Year Released: 2010
MPAA Rating: Unrated
Running Time: 100 minutes
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Simon Rumley’s “Red White & Blue” is one of the most difficult and disturbing films I’ve seen this year and that’s saying quite a bit. With movies like “The Human Centipede,” “A Serbian Film” and other horrifying gems from around the world recently trickling into our theaters and TV sets, it’s pretty tough to be shocked by anything these days. While the aforementioned films are all the rage, I think the best, most brilliant and most twisted slasher/horror/stomach turner of the year is Simon Rumley’s under-the-radar film “Red White & Blue.” Haven’t heard of it? Neither had I until I got a screener that almost made me turn it off three-quarters of the way through.
I’m a huge fan of films that screw with audience expectations and toy with genre and I also love films that aren’t afraid to change their style or genre right smack in the middle. “Red White & Blue” does all of these things and does them well. As the film starts we meet the über promiscuous Erica (Amanda Fuller) who isn’t afraid to troll the bars and bang the first dude (or, more) she meets. Barely getting by as a housekeeper at a tenement building where she lives in near destitution, she meets honorably discharged Iraq War vet Nate (Noah Taylor) a creepy, silent type who’s taken a shine to Erica for reasons we never quite understand. She’s bitchy and angry but easy on the eyes so it makes sense he might have developed a crush. Nate soon hooks Erica up with working at a lumber yard and the two develop an uneasy, but friendly acquaintance.
Meanwhile, we meet Franki (Marc Senter), a wanna-be rock star who recently bedded Erica. His mother is ill and while Franki is most definitely the worst type of irritating slacker (I mean, who spells Frankie that way?) he’s also a devoted son who donates blood to save his ailing mother. What’s that? You say this doesn’t sound like some kind of fucked-up, twisted horror film? That’s because for about the first hour or so, it’s absolutely not. Rather, it’s a quiet character study that borders on the frustratingly boring. But if you’re patient and can pay attention long enough, you’ll find that “Red White & Blue” has been setting up characters in a very smart and conscientious way.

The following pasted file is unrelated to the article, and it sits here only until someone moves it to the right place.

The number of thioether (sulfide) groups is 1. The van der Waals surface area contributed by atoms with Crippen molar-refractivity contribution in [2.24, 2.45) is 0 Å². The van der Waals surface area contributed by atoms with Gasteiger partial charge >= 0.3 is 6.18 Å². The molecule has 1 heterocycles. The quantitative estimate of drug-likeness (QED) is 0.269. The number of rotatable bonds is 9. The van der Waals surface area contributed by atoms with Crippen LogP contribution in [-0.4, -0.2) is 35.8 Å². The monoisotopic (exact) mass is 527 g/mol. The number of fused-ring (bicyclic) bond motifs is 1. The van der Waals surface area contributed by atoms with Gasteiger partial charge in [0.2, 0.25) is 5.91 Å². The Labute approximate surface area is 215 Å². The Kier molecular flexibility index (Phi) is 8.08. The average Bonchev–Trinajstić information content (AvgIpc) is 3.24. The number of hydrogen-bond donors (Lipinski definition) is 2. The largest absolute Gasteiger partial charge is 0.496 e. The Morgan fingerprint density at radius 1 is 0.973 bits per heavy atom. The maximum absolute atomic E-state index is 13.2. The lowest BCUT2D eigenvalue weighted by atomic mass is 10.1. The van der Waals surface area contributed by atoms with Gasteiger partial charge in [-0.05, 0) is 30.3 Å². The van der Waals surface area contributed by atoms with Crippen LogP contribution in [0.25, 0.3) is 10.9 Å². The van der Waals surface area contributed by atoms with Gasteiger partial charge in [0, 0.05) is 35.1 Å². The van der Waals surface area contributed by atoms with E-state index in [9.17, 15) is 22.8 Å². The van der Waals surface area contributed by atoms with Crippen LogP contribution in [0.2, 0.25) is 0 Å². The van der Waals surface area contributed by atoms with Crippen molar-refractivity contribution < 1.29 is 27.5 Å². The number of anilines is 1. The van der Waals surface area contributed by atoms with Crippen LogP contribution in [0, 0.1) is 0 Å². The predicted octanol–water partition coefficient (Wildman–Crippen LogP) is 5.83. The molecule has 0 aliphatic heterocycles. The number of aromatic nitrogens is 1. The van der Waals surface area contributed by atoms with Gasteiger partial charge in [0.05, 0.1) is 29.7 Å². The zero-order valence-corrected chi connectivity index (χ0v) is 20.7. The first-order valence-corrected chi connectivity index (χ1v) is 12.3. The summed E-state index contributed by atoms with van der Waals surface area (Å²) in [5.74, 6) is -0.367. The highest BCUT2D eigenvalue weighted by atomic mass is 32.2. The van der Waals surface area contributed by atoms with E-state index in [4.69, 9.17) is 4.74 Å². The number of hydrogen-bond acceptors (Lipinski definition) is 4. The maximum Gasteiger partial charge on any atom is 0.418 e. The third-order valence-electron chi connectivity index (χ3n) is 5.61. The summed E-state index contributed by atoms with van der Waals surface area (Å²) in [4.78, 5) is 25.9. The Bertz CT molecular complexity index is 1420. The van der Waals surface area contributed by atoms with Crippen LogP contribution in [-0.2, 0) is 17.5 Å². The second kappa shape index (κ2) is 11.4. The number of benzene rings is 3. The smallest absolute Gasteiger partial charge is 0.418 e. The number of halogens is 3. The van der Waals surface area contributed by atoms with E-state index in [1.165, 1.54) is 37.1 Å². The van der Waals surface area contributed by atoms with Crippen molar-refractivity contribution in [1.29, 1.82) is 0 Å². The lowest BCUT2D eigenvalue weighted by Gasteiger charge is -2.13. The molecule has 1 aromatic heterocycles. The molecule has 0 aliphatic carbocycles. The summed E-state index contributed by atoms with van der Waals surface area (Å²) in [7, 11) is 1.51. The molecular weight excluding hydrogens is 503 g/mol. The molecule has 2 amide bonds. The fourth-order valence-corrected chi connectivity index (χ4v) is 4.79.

In my mind, “Red White and Blue” is as much a slasher film as any “Friday the 13th” or “Nightmare on Elm Street” film, but also, it’s completely different. While those classic serial killer flicks give little attention to back-story, “Red White and Blue” heads into its bloodbath backwards, telling you everything you need to know about everyone in the film. It makes the killing that comes later all the more effective and Rumley is a smart, smart man in the way he sets these emotional pins up only to hack them to pieces later. I can’t say I genuinely cared for these three main characters in any way, shape or form, but I can say I understood their motivations. When the gore kicks into overtime, the kills are as gnarly as anything perpetrated by Freddy Krueger or Jason Vorhees.
The Austin, TX based film is shot beautifully but also economically. Rumley never resorts to fancy camera work and instead chooses to focus on the characters. Speaking of, all of the acting in “Red White & Blue” is fantastic, especially Noah Taylor who you may recognize from “Vanilla Sky,” “Almost Famous” and “Charlie and the Chocolate Factory.” You may also realize he’s a Brit but he so completely melts into the role of the lackadaisical redneck Nate, you forget anything he’s ever been in before. Kudos to Senter for fleshing out what could easily have been a whiny momma’s boy role as Franki and to Fuller as the completely damaged but still likeable Erica.
I never read reviews of movies I want to see and review so I’m anxious to see what others have said about “Red White & Blue.” But I will say I’m pretty stunned I haven’t heard more about this film as it seems to have made the festival rounds and it really is quite an accomplishment. Perhaps the sudden brutality was just too much or the slow burning lead-up was just too… slow burning? I can understand these issues and sort of have them myself. But if you really take in the film and pay attention all the way through, I think you’ll see “Red White & Blue” is a special piece of art that adds much to a genre which has become mostly about spectacle and less about the people involved.
Posted on August 28, 2010 in Reviews by Don R. Lewis
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